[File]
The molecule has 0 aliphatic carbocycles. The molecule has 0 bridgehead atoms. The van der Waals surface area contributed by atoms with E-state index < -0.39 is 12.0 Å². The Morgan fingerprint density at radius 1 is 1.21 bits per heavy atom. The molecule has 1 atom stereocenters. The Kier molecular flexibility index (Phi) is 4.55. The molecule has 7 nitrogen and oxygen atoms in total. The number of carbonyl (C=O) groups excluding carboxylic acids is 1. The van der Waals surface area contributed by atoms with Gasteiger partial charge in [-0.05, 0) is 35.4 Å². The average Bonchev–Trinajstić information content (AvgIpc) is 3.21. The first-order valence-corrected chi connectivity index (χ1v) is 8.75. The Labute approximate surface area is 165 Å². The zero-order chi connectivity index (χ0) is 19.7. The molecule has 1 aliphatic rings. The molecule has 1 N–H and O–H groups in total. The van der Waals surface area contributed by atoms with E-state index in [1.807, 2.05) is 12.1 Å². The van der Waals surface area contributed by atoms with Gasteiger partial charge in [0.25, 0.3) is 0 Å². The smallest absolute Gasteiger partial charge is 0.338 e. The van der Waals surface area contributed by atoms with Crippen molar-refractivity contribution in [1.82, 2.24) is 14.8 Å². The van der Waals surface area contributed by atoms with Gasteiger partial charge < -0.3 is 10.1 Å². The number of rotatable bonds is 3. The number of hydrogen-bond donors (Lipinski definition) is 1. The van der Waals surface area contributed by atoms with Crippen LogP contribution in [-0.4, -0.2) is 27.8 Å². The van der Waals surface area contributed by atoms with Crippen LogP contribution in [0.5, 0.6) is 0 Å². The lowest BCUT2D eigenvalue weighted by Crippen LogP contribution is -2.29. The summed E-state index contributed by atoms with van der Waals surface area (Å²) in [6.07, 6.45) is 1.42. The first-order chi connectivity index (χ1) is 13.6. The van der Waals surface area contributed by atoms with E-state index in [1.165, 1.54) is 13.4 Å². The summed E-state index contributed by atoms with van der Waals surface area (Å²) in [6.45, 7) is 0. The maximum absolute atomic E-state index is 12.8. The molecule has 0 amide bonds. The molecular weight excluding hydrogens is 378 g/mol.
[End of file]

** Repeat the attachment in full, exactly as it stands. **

The molecule has 0 aliphatic carbocycles. The molecule has 0 bridgehead atoms. The van der Waals surface area contributed by atoms with E-state index < -0.39 is 12.0 Å². The Morgan fingerprint density at radius 1 is 1.21 bits per heavy atom. The molecule has 1 atom stereocenters. The Kier molecular flexibility index (Phi) is 4.55. The molecule has 7 nitrogen and oxygen atoms in total. The number of carbonyl (C=O) groups excluding carboxylic acids is 1. The van der Waals surface area contributed by atoms with Gasteiger partial charge in [-0.05, 0) is 35.4 Å². The average Bonchev–Trinajstić information content (AvgIpc) is 3.21. The first-order valence-corrected chi connectivity index (χ1v) is 8.75. The Labute approximate surface area is 165 Å². The zero-order chi connectivity index (χ0) is 19.7. The molecule has 1 aliphatic rings. The molecule has 1 N–H and O–H groups in total. The van der Waals surface area contributed by atoms with E-state index in [1.807, 2.05) is 12.1 Å². The van der Waals surface area contributed by atoms with Gasteiger partial charge in [0.25, 0.3) is 0 Å². The smallest absolute Gasteiger partial charge is 0.338 e. The van der Waals surface area contributed by atoms with Crippen molar-refractivity contribution in [1.82, 2.24) is 14.8 Å². The van der Waals surface area contributed by atoms with Gasteiger partial charge < -0.3 is 10.1 Å². The number of rotatable bonds is 3. The number of hydrogen-bond donors (Lipinski definition) is 1. The van der Waals surface area contributed by atoms with Crippen LogP contribution in [-0.4, -0.2) is 27.8 Å². The van der Waals surface area contributed by atoms with Crippen LogP contribution in [0.5, 0.6) is 0 Å². The lowest BCUT2D eigenvalue weighted by Crippen LogP contribution is -2.29. The summed E-state index contributed by atoms with van der Waals surface area (Å²) in [6.07, 6.45) is 1.42. The first-order chi connectivity index (χ1) is 13.6. The van der Waals surface area contributed by atoms with E-state index in [1.165, 1.54) is 13.4 Å². The summed E-state index contributed by atoms with van der Waals surface area (Å²) in [6.45, 7) is 0. The maximum absolute atomic E-state index is 12.8. The molecule has 0 amide bonds. The molecular weight excluding hydrogens is 378 g/mol.